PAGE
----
Moorhead patrol beefs up in areasMoorhead Mayor Mark Voxland said residents who have voluntarily evacuated their homes – including him – want to know when they can go home.
By: Mike Nowatzki, INFORUM
Moorhead Mayor Mark Voxland said residents who have voluntarily evacuated their homes – including him – want to know when they can go home.
City officials were working Sunday to answer that question, trying to figure out the proper level of the Red River that will make it safe for homeowners to return, he said.
As a precautionary measure, the city has strongly urged about 2,600 households to voluntarily evacuate, the majority of them in the city’s southern half, Voxland said.
“We do want to get you back at the right time,” he said. “We will be giving out general announcements as we get closer to when you can come back to your homes.”
In the meantime, the Moorhead Police Department, Minnesota National Guard and law enforcement officers from all over the state are beefing up patrols in evacuated areas, which are “pretty deserted,” Voxland said.
Police Chief David Ebinger said authorities will be checking the identification of those coming into evacuated areas to confirm that they live in the area.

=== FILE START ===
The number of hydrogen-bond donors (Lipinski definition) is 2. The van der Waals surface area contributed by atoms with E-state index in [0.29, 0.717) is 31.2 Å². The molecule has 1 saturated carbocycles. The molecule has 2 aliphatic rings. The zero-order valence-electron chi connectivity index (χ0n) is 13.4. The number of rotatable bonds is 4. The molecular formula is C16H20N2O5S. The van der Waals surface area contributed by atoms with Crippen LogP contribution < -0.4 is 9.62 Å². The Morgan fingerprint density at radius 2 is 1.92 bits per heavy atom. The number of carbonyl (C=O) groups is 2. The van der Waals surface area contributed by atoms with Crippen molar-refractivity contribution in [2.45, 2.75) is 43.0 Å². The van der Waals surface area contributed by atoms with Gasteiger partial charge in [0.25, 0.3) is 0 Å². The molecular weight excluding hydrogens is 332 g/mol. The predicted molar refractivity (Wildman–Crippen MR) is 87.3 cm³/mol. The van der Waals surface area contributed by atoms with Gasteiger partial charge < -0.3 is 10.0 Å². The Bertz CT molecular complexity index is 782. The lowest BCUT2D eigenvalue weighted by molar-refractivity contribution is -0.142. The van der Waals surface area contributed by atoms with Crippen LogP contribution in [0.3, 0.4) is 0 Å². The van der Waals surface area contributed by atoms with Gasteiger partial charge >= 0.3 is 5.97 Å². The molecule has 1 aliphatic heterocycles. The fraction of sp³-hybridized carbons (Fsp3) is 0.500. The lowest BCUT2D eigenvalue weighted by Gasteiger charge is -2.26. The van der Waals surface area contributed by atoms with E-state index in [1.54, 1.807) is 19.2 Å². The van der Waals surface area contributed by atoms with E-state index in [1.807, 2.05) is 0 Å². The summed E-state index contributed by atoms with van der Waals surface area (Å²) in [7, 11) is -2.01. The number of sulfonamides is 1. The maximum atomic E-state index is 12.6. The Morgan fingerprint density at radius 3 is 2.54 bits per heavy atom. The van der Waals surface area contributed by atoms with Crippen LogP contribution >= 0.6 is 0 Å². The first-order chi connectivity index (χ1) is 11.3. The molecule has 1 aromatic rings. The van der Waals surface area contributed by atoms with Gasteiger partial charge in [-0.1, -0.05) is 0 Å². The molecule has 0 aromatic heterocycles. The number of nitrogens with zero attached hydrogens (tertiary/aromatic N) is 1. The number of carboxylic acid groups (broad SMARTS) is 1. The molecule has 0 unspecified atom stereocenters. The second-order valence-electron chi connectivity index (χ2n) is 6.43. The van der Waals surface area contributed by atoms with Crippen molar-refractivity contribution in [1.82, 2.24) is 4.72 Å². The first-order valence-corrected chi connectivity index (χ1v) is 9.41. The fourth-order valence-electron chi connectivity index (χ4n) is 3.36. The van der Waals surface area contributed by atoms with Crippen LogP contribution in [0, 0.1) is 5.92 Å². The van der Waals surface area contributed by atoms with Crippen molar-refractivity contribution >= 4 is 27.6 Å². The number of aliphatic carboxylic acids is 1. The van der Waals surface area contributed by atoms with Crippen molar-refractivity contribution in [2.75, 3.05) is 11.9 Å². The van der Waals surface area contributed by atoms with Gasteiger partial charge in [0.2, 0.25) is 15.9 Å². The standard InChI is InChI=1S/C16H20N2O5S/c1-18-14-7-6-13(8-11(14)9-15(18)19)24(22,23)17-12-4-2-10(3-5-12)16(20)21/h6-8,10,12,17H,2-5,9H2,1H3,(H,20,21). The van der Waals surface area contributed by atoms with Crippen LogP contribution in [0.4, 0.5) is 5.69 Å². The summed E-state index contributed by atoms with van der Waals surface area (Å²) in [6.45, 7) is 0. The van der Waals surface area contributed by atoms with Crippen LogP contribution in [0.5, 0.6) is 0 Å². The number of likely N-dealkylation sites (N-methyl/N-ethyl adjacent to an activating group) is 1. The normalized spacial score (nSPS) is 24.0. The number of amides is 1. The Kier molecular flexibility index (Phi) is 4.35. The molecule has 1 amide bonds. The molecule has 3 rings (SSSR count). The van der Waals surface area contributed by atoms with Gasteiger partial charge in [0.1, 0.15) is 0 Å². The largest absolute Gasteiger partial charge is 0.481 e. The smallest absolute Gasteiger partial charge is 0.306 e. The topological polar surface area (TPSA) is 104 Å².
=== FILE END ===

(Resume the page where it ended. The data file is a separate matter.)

“If you are going into these areas with the intention of committing any crime whatsoever, be prepared to leave in the back of a Humvee or a squad,” he said.
Clay County Sheriff Bill Bergquist said authorities also are patrolling evacuated areas of Oakport Township and Georgetown.
Sen. Amy Klobuchar, D-Minn., said the Federal Emergency Management Agency is making damage assessments in the area.
“We, of course, are going to push to qualify for everything we can possibly qualify for” in terms of public and individual assistance, she said.
Residents were asked to conserve water, as the city’s sanitary sewer system was operating at capacity or under water west of Eighth Street South of Main Avenue, and west of Highway 75 north of Main Avenue, City Engineer Bob Zimmerman said. Voxland urged residents to plug lower-level drains.
Zimmerman said he didn’t know how many homes had water or sewer backup in their basements. Moorhead Public Service General Manager Bill Schwandt said 32 homes had their power disconnected because of water in their basements.
Five homes had been lost to flooding as of midday, including two in the 3700 block of Rivershore Drive, said City Manager Michael Redlinger.
Bergquist said one of his deputies lost his home to flooding south of the city.
“He’s here now working, so everybody is having a tough time. We just need to keep working together, and we will fight it,” he said.
Redlinger said there will be no residential garbage pickup in Moorhead this week. Residents may take their trash to the city transfer station from 8 a.m. to 4:30 p.m., and they won’t be charged a volume-based fee, he said.
Readers can reach Forum reporter Mike Nowatzki at (701) 241-5528